Martin testified at his deposition that he spoke with Douglas's payroll administrator, Lily Jiang, Jiang Dep. 18:14-15, J.A. 213, before filling out his timesheet the following Monday, Martin Dep. 137:5-16, J.A. 112. According to Martin, he told Jiang that he did not report to work after jury duty because he was unable to make it to work before the end of his shift at 2:00 P.M., and Jiang told him to claim a full eight hours on his timesheet. Id. at 145:15-146:1, 15-17, J.A. 114. Jiang does not recall whether she spoke with Martin about this topic but does not think that she did. Jiang Dep. 42:18-43:6, J.A. 219 (“I d[o]n't remember [whether I spoke with Martin.] I don't think I . . . talk[ed] to him before the times for that day. They [employees] know how to fill out the forms, you know.”). Martin submitted a timesheet for the payroll period ending on February 7, 2014 that claimed eight hours of jury-duty time. Feb. 7, 2014 Douglas Dev. Corp. Weekly Time Sheet, J.A. 173. Douglas Director of Property Management Timothy Roberts authorized payment for all of the hours Martin claimed for that week, Feb. 1-7, 2014 Douglas Dev. Corp. Payroll Summary Sheet, J.A. 713, and Martin received payment for all of the hours claimed, Feb. 7, 2014 Earning Statement, J.A. 811.

         Douglas monitors some hourly employees using a GPS-tracking system called TeleNav. Roberts Dep. 31:7-11, J.A. 43; Gardiner Dep. 47:8-10, J.A. 160. Some combination of Roberts, Douglas Property Managers Amanda Wallace and Hannah Kang, and Director of Engineering James Gardiner, reviewed employee timesheets by comparing them against TeleNav data. Id. at 30:18-32:2. Although Roberts approved Martin's timesheet for the pay period that ended on February 7, 2014, a line item marked “Jury Duty” on Martin's earning statement for the following week deducted $172 (an amount equal to four hours of work at Martin's rate of $43 per hour) from his paycheck. Feb. 14, 2014 Earnings Statement, J.A. 304. The record does not make clear which Douglas employee identified the alleged discrepancy.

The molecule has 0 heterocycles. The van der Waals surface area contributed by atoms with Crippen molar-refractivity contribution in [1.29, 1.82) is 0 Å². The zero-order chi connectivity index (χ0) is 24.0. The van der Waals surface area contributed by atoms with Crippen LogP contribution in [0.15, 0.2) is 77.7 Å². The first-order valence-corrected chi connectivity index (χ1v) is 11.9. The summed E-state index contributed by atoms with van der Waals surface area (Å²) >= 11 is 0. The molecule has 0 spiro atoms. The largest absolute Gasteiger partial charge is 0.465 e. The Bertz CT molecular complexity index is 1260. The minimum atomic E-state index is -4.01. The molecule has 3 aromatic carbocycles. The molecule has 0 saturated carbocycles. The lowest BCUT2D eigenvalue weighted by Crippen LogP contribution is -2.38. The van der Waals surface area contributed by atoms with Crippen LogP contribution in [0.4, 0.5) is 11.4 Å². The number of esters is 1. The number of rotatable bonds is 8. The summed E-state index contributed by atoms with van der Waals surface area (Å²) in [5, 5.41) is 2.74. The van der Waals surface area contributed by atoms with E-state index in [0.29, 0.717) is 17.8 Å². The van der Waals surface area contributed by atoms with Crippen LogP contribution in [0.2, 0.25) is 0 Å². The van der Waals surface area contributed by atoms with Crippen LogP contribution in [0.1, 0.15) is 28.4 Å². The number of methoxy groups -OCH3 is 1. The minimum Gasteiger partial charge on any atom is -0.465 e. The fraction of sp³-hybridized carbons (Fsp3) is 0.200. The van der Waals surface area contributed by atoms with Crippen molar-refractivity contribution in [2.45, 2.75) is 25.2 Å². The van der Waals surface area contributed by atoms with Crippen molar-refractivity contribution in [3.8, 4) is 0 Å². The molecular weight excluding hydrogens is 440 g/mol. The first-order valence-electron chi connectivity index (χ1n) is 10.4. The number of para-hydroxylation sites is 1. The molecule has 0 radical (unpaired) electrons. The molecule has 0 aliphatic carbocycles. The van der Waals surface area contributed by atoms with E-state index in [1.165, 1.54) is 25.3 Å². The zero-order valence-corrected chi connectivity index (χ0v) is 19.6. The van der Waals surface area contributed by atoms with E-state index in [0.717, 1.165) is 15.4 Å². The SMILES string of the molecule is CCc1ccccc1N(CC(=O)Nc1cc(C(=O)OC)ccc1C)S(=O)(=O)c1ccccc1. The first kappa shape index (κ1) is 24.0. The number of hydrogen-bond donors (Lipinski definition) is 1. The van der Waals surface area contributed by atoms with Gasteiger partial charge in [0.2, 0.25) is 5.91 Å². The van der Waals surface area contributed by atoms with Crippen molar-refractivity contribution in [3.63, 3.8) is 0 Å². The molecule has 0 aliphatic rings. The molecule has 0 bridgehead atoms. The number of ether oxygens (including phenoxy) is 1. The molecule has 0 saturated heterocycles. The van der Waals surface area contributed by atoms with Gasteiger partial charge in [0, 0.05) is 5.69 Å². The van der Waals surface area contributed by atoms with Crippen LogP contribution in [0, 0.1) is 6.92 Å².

Douglas terminated Martin's employment on February 17, 2014. Joint Statement ¶ 12. The termination took effect immediately. Martin Dep. 148:8-9, J.A. 114. Although the record contains somewhat differing accounts of the reasons for Martin's termination, various Douglas employees identified Martin's failure to report to work after jury duty, the allegedly erroneous timesheet, Martin's job performance, and the company's desire to reorganize the engineering department as the reasons for his termination.[3] Accounts also differ about who made the ultimate termination decision. Roberts Dep. 67:21-68:1, J.A. 52 (identifying Gardiner as the decisionmaker); Jemal Dep. 26:8-9, J.A. 70 (same); Millstein Dep: 61:17-62:10, J.A. 32 (testifying that he approved Gardiner's decision to fire Martin); Gardiner Dep. 58:22-59:4, J.A. 163 (identifying Jemal and Milstein as the relevant decisionmakers).

         Standard of Review

         Summary judgment is proper when the moving party demonstrates, through “particular parts of materials in the record, including depositions, documents, electronically stored information, affidavits or declarations, stipulations . . ., admissions, interrogatory answers, or other materials, ” that “there is no genuine dispute as to any material fact and the movant is entitled to judgment as a matter of law.” Fed.R.Civ.P. 56(a), (c)(1)(A); see also Baldwin v. City of Greensboro, 714 F.3d 828, 833 (4th Cir. 2013). If the party seeking summary judgment demonstrates that there is no evidence to support the nonmoving party's case, the burden shifts to the nonmoving party to identify evidence that shows that a genuine dispute exists as to material facts. See Matsushita Elec. Indus. Co. v. Zenith Radio Corp., 475 U.S. 574, 585-87 & n.10 (1986). The existence of only a “scintilla of evidence” is not enough to defeat a motion for summary judgment. Anderson v. Liberty Lobby, Inc., 477 U.S. 242, 251-52 (1986). Instead, the evidentiary materials submitted must show facts from which the finder of fact reasonably could find for the party opposing summary judgment. Id.

         Discussion

         Maryland common law permits termination of an at-will employee such as Martin, Joint Statement ¶ 1, for any reason not otherwise prohibited by law. Adler v. Am. Standard Corp., 432 A.2d 464, 467 (Md. 1981); State Comm'n on Human Relations v. Amecom Div. of Litton Sys., Inc., 360 A.2d 1, 5 (Md. 1976); Wash. B. & A. R.R. Co., 96 A. 273, 276 (Md. 1915). Among other exceptions to Maryland's at-will regime, an employer cannot terminate an employee in a manner that violates public policy. Wholey v. Sears Roebuck, 803 A.2d 482, 488 (Md. 2002); Adler, 432 A.2d at 473. To bring a wrongful-discharge claim based on public policy, “[1] the employee must be discharged, [2] the basis for the employee's discharge ...